I'm an external candidate who, at the grand old age of 52 and in his infinite wisdom, has decided to try and self tutor himself at 'A' Level Maths - probably need to get a life - Respect btw to all my fellow candidates who are sixth formers preparing for University; how do you do it all?.

Anyway, am with AQA Exam Board and using the Heinemann books as sources of reference. To date, I've completed and sat exams in Cores 1, 2, 3 & 4, and am now attempting Stats. 1(B); which will (hopefully) be completed with Mechanics 1 if I don't decide to call it all a day in the meantime. That's the plan anyway.

Have attempted all of the past papers on the AQA site and not done too badly - pleased that those I couldn't attempt at the time I later went back and managed to solve after several cups of tea and biccies.

Anyway, I'll come to the point. Have had a bash at an Exam Practice Paper at the rear of the Heinemann AQA Advancing Maths 2nd edition - Stats - but got a little stuck on one part of a question on the topic regarding the Normal Distribution. At the risk of making this thread a little too lengthy, I'll post the question in whole so that I don't overlook any info that might prove essential to any kind soul trying to assist me and also to show you my 'thought processes', just in case I'm barking up the wrong tree. It's actually part c) which is the problem. So here goes:

Rahul works for a bank. He can travel to the branch where he works by car, bus or bike. He does not wish to arrive too early as he cannot enter the building before it is unlocked at 8.30 am. He does not wish to arrive after his starting time which is 9.00 am.

a) When he travels by bus his journey time may be modelled by a normally distributed random variable with mean 40 minutes and standard deviation 10 minutes. Given that he leaves home at 8.00 am and travels by bus, find the probability that he will arrive at the branch:

i) before 9.00 am

I needed an x value to convert to a 'z' value to determine the required probability using the percentage points of normal distribution table.
I reckoned that leaving home at eight to get there for nine took 60 minutes (mean and standard deviation are in minutes so that's where I needed to be) so considered the probability needed to be x<60 mins.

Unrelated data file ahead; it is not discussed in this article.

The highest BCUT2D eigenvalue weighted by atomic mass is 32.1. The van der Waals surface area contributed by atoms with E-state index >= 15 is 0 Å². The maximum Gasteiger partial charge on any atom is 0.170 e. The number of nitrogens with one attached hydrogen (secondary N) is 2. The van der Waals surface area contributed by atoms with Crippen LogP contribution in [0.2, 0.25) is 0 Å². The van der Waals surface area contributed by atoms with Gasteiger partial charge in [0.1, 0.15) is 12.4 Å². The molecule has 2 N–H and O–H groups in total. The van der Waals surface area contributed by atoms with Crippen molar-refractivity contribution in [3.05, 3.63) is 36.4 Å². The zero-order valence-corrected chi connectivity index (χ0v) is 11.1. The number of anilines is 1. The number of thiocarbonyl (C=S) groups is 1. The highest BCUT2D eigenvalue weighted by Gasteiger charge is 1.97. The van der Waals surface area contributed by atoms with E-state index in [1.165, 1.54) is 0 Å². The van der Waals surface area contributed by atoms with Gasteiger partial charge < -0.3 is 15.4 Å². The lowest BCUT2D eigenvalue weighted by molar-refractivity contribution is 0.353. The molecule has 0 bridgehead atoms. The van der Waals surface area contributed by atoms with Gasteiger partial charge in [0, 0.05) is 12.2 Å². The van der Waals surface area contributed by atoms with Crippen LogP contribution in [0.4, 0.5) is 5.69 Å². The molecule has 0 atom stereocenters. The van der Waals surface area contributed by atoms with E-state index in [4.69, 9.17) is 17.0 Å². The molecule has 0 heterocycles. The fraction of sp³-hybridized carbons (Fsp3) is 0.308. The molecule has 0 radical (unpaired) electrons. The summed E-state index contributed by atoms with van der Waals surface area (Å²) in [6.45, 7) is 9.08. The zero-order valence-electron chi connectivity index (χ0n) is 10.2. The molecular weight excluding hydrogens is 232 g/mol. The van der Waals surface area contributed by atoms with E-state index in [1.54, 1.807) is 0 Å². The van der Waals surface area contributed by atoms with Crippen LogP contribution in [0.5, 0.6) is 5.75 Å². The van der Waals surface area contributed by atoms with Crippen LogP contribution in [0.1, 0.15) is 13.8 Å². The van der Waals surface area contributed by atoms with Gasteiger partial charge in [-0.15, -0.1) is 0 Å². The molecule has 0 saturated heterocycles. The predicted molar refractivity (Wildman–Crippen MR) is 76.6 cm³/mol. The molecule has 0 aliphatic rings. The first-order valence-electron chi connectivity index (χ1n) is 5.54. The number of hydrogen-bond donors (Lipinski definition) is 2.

So to find 'Z' = (60 - 40) / 10
= 2
therefore, probability of z< 2 which according to the table was 0.977 (to 3 s.f.). which was correct according to the answers.

ii) between 8.30 am and 9.00 am:

which, converted to 'z' values are between 2 and -1. Using a normal dist. curve sketch I determined that the probability was: p(z<2) - (1 - P(z<1)) = 0.97725 - (1 - 0.84134) = 0.819 (to 3 s.f.) which again was correct according to the answers at the back of the book.

b) When he travels by bike, his journey time may be modelled by a normally distributed random variable with mean 35 minutes and standard deviation 2 minutes. What time should he leave home when he travels by bike if he wishes to have a probability of 0.99 of arriving before 9.00 am?

Using another sketch and tables, I determined a (positive) value of 'z' of 2.3263 that has a probability greater than 99 per cent.

This was converted to x using x=mean (+/-) 'z'(Stn. Dev.) which gave a value for x of 40 minutes.
Therefore, if it takes him 40 mins. to travel, he needs to leave home by 08.20 am to arrive at 9.00 am. I subtracted 1 minute from this to give an answer of 08.19 am so that he would arrive 1 minute before as 08.20 am is not arriving before but at 9.00 am, and the answer asked 'before' 9.00 am. The answer in the book gave 8.20 am so perhaps my 8.19am was wrong, or perhaps I'd have still have gained a mark if I'd included my reasoning? Dunno.

And now for the stinker!!!!

c) When he travels by car, his journey time may be modelled by a normally distributed random variable with mean 28 minutes and standard deviation 8 minutes. What time should he leave home when he travels by car, in order to maximise his chance of arriving between 8.30am and 9.00am?

The answer is given as 8.17 am. Almost smack bang between arriving at 8.30 and 9.00.

Is it something to do with the majority of values (99.9 percent) lying within the mean plus 3 X Standard deviations which would give a value in this case of 28 plus 3 X 8 = 52 mins?

What flummoxes me most is that no time of leaving from home is provided.

Regards,

A hairless Jonty.

It's okay all; have managed to solve it.

For anyone who's interested, between 8.30 am and 9.00 am, makes it 8.45 am. If you treat this time as the centre of the bell curve, then 8.45 am minus the average time taken to travel i.e. 8.45 - 28 minutes = 08.17 am, which is the latest you can leave to maximise your chances of arriving within the 08.30 and 9.00 window.

Hope this helps.

Jonty.

Related university courses

TSR Support Team

We have a brilliant team of more than 60 Support Team members looking after discussions on The Student Room, helping to make it a fun, safe and useful place to hang out.

This forum is supported by:
Updated: March 31, 2013
Today on TSR

My dream is to become a WAG

I wont settle for anything else!

Poll
Useful resources

Maths Forum posting guidelines

Not sure where to post? Read the updated guidelines here

How to use LaTex

Writing equations the easy way

Study habits of A* students

Top tips from students who have already aced their exams

Chat with other maths applicants

Groups associated with this forum:

View associated groups

The Student Room, Get Revising and Marked by Teachers are trading names of The Student Room Group Ltd.

Register Number: 04666380 (England and Wales), VAT No. 806 8067 22 Registered Office: International House, Queens Road, Brighton, BN1 3XE